Do you expect the building trades and REBNY to reach a deal on replacing 421-a this year?

We’re at the very early stages of this. I really don’t like this program. 421-a is a failed program. If 421-a had worked, we would actually have built affordable housing. No serious amount of affordable housing to meet the demand has been built. We can’t expect a different result from a failed program. I want to be sure we’re protecting labor standards in any agreement and we keep that mission in mind to build affordable housing.

Are you looking at making changes with unemployment insurance?

We do have a few updates to unemployment insurance. I think the biggest thing is expanding it. It was a lesson from the pandemic we saw that the basic unemployment insurance that the state administers only covers a certain amount of people. And in the age of gig work, I think we need to update and make sure more New Yorkers have that safety net in hard times. I want to create an unemployment bridge program that covers anyone who doesn’t fall under traditional unemployment insurance, as long as they provide proof of self, residence and lost wages. That should be a right of every New York worker.


What aspects of workers’ compensation are you exploring? You’ve passed legislation the past couple of years on language access and translation.

I’m very happy to say the governor signed our language access bill into law last year and I did that with my fellow Queens legislator Nily Rozic. It’s a really great bill that has already started to make a difference so that workers understand what’s happening in the language of their choice. On workers’ compensation, we have so many people who do dangerous work, construction workers and firefighters. We need a system that works for them. Stay tuned.

Are you involved at all in the push by labor groups to raise the state’s Medicaid reimbursement rate to cover 100% of hospital costs? 

I’m doing my best to help (state Sen. Gustavo) Rivera here. This is a really important issue for me. I’m here to protect my birthplace, Elmhurst Hospital. I still live two blocks away. We continuously want to disinvest from our health system to our detriment. Speaking of lessons to learn from the pandemic, our public system needs to be top notch. That’s not possible when Medicaid is only reimbursing 30% of the costs. It really hurts seniors, it really hurts kids. And I’m in a district with families. We want everybody to be able to live their best healthy lives. These cuts just hurt people.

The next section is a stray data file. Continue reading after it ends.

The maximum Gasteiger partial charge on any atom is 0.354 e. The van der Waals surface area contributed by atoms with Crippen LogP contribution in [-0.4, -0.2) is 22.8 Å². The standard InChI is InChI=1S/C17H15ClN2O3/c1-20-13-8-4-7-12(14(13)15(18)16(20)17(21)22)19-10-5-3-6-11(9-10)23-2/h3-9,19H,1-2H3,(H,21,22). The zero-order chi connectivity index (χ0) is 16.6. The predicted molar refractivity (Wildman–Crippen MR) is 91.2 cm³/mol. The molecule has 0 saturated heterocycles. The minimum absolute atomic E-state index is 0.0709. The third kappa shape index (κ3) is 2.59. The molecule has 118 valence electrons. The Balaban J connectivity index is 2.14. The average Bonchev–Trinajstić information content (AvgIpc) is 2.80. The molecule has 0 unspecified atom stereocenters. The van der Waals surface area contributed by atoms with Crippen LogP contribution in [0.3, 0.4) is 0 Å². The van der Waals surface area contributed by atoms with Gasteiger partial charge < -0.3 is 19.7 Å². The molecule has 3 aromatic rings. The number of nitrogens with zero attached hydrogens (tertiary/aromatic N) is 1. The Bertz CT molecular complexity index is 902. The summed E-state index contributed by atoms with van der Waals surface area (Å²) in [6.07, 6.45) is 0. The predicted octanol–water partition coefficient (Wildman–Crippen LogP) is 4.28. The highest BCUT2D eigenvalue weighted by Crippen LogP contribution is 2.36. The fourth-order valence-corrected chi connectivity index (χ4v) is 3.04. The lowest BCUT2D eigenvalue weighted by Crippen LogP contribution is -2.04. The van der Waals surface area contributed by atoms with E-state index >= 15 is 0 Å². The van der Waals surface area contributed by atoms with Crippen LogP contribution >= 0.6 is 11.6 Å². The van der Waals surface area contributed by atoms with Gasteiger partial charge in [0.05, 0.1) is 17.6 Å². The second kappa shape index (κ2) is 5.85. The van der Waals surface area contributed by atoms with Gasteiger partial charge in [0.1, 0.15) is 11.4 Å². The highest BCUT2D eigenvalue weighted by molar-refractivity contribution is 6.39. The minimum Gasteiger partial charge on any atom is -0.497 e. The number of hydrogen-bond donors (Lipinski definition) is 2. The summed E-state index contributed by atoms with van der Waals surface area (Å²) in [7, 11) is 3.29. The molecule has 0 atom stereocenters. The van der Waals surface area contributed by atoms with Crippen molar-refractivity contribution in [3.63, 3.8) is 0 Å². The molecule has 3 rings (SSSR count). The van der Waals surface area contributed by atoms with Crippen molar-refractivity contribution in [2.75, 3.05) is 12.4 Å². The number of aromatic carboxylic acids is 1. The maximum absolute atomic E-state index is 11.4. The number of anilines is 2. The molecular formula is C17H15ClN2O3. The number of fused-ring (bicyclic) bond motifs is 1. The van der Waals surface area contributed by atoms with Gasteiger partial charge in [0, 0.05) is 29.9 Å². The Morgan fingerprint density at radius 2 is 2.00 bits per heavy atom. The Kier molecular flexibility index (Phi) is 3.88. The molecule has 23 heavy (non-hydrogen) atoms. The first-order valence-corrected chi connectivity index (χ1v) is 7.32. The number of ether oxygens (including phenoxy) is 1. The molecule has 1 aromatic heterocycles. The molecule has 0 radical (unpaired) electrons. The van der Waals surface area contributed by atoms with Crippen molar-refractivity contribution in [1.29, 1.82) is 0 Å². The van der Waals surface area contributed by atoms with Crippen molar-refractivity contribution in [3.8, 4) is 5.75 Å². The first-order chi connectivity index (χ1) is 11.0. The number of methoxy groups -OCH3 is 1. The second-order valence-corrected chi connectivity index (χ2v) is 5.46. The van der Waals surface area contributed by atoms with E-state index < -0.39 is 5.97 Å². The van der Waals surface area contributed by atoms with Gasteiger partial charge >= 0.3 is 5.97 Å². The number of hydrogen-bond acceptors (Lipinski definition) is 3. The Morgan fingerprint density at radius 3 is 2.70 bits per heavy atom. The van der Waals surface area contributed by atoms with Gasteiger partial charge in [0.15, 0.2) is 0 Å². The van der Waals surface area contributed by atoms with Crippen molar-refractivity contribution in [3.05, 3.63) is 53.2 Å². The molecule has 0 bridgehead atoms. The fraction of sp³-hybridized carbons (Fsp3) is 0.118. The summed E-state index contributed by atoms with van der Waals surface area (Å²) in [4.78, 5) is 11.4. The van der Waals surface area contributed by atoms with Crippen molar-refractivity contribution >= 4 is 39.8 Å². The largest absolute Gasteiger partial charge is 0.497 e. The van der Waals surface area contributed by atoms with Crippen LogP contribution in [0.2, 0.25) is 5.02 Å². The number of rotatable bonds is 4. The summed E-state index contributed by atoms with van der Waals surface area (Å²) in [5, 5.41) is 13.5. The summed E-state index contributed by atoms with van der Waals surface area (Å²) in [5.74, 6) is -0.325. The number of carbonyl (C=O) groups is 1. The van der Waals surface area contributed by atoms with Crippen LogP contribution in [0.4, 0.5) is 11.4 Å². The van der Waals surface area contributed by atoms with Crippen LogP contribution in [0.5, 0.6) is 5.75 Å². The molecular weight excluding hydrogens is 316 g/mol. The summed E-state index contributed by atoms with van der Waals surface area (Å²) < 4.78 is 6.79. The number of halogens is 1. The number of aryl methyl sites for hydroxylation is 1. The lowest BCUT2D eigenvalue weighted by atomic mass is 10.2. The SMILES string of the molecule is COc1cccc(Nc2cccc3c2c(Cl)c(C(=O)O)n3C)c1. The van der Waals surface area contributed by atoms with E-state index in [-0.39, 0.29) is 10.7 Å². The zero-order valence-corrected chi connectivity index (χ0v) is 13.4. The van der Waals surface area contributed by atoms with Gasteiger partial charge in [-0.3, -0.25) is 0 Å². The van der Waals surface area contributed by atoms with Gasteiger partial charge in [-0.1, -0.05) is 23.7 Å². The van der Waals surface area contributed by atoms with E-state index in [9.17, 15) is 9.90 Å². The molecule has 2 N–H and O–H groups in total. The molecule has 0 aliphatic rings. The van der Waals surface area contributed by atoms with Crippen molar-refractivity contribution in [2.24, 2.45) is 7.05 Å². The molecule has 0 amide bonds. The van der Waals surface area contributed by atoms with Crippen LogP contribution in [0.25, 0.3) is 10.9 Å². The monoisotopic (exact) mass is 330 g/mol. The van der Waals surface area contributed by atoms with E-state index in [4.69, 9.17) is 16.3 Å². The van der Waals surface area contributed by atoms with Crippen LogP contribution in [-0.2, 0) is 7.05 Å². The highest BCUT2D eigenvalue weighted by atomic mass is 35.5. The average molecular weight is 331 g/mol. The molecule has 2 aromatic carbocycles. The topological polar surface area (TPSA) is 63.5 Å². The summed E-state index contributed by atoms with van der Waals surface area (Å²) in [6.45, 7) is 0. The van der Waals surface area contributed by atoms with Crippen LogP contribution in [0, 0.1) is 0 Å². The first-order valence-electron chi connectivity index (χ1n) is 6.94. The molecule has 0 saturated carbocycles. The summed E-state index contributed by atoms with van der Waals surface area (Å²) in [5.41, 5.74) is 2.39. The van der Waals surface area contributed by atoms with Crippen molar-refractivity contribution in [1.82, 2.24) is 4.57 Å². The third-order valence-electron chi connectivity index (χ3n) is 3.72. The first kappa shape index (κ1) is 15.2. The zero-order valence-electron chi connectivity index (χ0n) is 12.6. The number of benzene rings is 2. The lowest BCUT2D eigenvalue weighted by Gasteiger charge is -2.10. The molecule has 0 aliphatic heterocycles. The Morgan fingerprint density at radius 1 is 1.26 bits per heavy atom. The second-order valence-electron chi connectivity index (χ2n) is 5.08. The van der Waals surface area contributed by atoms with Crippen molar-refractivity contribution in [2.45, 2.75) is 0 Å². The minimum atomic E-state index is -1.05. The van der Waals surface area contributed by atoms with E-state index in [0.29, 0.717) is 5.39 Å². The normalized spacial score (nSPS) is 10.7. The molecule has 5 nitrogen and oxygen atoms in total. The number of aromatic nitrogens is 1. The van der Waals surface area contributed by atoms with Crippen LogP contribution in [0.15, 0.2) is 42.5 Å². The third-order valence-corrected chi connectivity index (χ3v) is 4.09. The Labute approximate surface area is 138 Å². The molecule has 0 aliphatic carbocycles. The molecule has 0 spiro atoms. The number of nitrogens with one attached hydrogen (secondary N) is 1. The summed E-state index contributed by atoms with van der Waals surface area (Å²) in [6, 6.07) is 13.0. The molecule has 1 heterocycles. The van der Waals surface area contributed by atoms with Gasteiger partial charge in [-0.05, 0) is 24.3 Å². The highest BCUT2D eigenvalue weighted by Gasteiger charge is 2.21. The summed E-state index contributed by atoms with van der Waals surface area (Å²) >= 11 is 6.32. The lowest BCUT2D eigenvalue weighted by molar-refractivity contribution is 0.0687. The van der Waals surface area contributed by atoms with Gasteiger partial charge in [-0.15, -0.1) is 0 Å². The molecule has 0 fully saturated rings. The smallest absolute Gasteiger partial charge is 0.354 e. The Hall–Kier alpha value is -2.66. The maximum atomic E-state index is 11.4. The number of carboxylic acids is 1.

Are you revisiting non-compete agreements after the governor vetoed a ban? Is there any possibility of a compromise there?

This is not my bill, but I’ll be as helpful as I can to (state Sen. Sean) Ryan. It’s something that needs to happen. I helped him chair a Labor Committee hearing about this bill and I’ll of course take his lead. I admire that Sen. Ryan is protecting the high standard of law to protect workers and give workers the ability to have as many economic opportunities as possible.

Will you revisit inflation-based minimum wage hikes after the final legislation included a number of exceptions and loopholes?

I want to end the whole upstate-downstate divide. It’s not working. I came back from Buffalo and Rochester about a month ago. Doing work upstate should not be valued less than doing it downstate. We want to make sure that we’re creating these jobs to keep our state in the best economic place. So I’m hoping to remove those off-ramps and just make sure New York state has one solid minimum wage. I was talking to a senator friend the other day. We ended up having to Google what the minimum wage in Washington, D.C., was and it’s $17.50 per hour (by July 2024). It’s embarrassing that the work in D.C. is valued more than the city of New York. I want to be able to compete and make sure New York is the best.